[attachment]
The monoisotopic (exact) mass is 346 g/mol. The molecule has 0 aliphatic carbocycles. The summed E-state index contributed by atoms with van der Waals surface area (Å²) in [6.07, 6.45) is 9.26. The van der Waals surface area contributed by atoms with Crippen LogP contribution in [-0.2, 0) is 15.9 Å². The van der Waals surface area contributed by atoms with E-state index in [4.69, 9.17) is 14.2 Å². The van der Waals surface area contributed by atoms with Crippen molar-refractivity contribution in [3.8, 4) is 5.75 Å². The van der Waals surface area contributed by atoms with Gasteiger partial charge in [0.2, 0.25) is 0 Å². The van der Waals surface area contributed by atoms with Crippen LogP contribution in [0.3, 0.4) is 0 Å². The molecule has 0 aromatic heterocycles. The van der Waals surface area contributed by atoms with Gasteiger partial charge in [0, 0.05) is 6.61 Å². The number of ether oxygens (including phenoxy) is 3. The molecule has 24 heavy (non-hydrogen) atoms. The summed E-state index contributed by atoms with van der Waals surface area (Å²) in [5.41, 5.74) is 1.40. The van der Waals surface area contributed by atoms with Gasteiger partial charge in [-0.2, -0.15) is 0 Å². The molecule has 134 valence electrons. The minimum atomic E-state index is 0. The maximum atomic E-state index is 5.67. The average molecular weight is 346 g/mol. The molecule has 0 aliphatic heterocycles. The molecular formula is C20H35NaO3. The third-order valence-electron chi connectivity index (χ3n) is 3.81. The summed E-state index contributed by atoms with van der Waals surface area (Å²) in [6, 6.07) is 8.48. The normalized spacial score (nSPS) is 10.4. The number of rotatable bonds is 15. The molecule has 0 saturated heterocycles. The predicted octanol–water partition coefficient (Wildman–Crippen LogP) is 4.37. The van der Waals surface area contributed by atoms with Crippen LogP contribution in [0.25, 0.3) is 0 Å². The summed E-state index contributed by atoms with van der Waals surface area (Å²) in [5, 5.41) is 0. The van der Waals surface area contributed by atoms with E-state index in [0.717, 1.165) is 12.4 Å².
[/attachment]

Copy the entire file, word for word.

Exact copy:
The monoisotopic (exact) mass is 346 g/mol. The molecule has 0 aliphatic carbocycles. The summed E-state index contributed by atoms with van der Waals surface area (Å²) in [6.07, 6.45) is 9.26. The van der Waals surface area contributed by atoms with Crippen LogP contribution in [-0.2, 0) is 15.9 Å². The van der Waals surface area contributed by atoms with E-state index in [4.69, 9.17) is 14.2 Å². The van der Waals surface area contributed by atoms with Crippen molar-refractivity contribution in [3.8, 4) is 5.75 Å². The van der Waals surface area contributed by atoms with Gasteiger partial charge in [0.2, 0.25) is 0 Å². The van der Waals surface area contributed by atoms with Crippen LogP contribution in [0.3, 0.4) is 0 Å². The molecule has 0 aromatic heterocycles. The van der Waals surface area contributed by atoms with Gasteiger partial charge in [0, 0.05) is 6.61 Å². The number of ether oxygens (including phenoxy) is 3. The molecule has 24 heavy (non-hydrogen) atoms. The summed E-state index contributed by atoms with van der Waals surface area (Å²) in [5.41, 5.74) is 1.40. The van der Waals surface area contributed by atoms with Gasteiger partial charge in [-0.2, -0.15) is 0 Å². The molecule has 134 valence electrons. The minimum atomic E-state index is 0. The maximum atomic E-state index is 5.67. The average molecular weight is 346 g/mol. The molecule has 0 aliphatic heterocycles. The molecular formula is C20H35NaO3. The third-order valence-electron chi connectivity index (χ3n) is 3.81. The summed E-state index contributed by atoms with van der Waals surface area (Å²) in [6, 6.07) is 8.48. The normalized spacial score (nSPS) is 10.4. The number of rotatable bonds is 15. The molecule has 0 saturated heterocycles. The predicted octanol–water partition coefficient (Wildman–Crippen LogP) is 4.37. The van der Waals surface area contributed by atoms with Crippen LogP contribution in [0.25, 0.3) is 0 Å². The summed E-state index contributed by atoms with van der Waals surface area (Å²) in [5, 5.41) is 0. The van der Waals surface area contributed by atoms with E-state index in [0.717, 1.165) is 12.4 Å².